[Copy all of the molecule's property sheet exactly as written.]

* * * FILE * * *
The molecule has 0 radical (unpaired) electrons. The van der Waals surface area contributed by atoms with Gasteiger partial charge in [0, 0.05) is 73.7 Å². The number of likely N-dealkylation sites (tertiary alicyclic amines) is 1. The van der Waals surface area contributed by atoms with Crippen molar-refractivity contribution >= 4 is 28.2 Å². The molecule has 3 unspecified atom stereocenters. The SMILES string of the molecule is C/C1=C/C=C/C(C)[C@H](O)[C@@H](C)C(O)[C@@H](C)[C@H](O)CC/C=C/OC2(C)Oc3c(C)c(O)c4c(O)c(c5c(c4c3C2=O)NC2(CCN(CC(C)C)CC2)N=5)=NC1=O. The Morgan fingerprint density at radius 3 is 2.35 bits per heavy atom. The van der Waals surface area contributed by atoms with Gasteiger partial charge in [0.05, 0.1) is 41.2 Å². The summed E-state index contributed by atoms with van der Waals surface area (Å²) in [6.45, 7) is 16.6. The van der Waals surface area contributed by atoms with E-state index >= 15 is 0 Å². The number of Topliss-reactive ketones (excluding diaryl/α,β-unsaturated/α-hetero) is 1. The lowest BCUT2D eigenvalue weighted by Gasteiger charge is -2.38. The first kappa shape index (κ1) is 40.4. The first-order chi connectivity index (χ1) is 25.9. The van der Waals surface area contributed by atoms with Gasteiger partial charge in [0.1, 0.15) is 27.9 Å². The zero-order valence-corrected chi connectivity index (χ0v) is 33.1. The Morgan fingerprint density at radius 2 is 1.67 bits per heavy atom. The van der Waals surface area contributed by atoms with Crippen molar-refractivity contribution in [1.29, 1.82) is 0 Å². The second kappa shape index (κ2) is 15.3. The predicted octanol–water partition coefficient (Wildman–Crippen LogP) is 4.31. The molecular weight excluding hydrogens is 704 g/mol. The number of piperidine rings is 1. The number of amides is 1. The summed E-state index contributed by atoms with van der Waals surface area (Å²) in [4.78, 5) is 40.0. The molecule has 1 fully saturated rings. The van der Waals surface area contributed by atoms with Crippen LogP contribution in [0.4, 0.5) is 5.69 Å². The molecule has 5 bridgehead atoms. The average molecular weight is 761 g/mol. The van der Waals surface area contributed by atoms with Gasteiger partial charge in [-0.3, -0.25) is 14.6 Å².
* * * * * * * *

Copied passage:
The molecule has 0 radical (unpaired) electrons. The van der Waals surface area contributed by atoms with Gasteiger partial charge in [0, 0.05) is 73.7 Å². The number of likely N-dealkylation sites (tertiary alicyclic amines) is 1. The van der Waals surface area contributed by atoms with Crippen molar-refractivity contribution >= 4 is 28.2 Å². The molecule has 3 unspecified atom stereocenters. The SMILES string of the molecule is C/C1=C/C=C/C(C)[C@H](O)[C@@H](C)C(O)[C@@H](C)[C@H](O)CC/C=C/OC2(C)Oc3c(C)c(O)c4c(O)c(c5c(c4c3C2=O)NC2(CCN(CC(C)C)CC2)N=5)=NC1=O. The Morgan fingerprint density at radius 3 is 2.35 bits per heavy atom. The van der Waals surface area contributed by atoms with Gasteiger partial charge in [0.05, 0.1) is 41.2 Å². The summed E-state index contributed by atoms with van der Waals surface area (Å²) in [6.45, 7) is 16.6. The van der Waals surface area contributed by atoms with E-state index >= 15 is 0 Å². The number of Topliss-reactive ketones (excluding diaryl/α,β-unsaturated/α-hetero) is 1. The lowest BCUT2D eigenvalue weighted by Gasteiger charge is -2.38. The first kappa shape index (κ1) is 40.4. The first-order chi connectivity index (χ1) is 25.9. The van der Waals surface area contributed by atoms with Gasteiger partial charge in [0.1, 0.15) is 27.9 Å². The zero-order valence-corrected chi connectivity index (χ0v) is 33.1. The Morgan fingerprint density at radius 2 is 1.67 bits per heavy atom. The van der Waals surface area contributed by atoms with Crippen molar-refractivity contribution in [1.29, 1.82) is 0 Å². The second kappa shape index (κ2) is 15.3. The predicted octanol–water partition coefficient (Wildman–Crippen LogP) is 4.31. The molecular weight excluding hydrogens is 704 g/mol. The number of piperidine rings is 1. The number of amides is 1. The summed E-state index contributed by atoms with van der Waals surface area (Å²) in [4.78, 5) is 40.0. The molecule has 1 fully saturated rings. The van der Waals surface area contributed by atoms with Crippen LogP contribution in [0.4, 0.5) is 5.69 Å². The molecule has 5 bridgehead atoms. The average molecular weight is 761 g/mol. The van der Waals surface area contributed by atoms with Gasteiger partial charge in [-0.3, -0.25) is 14.6 Å².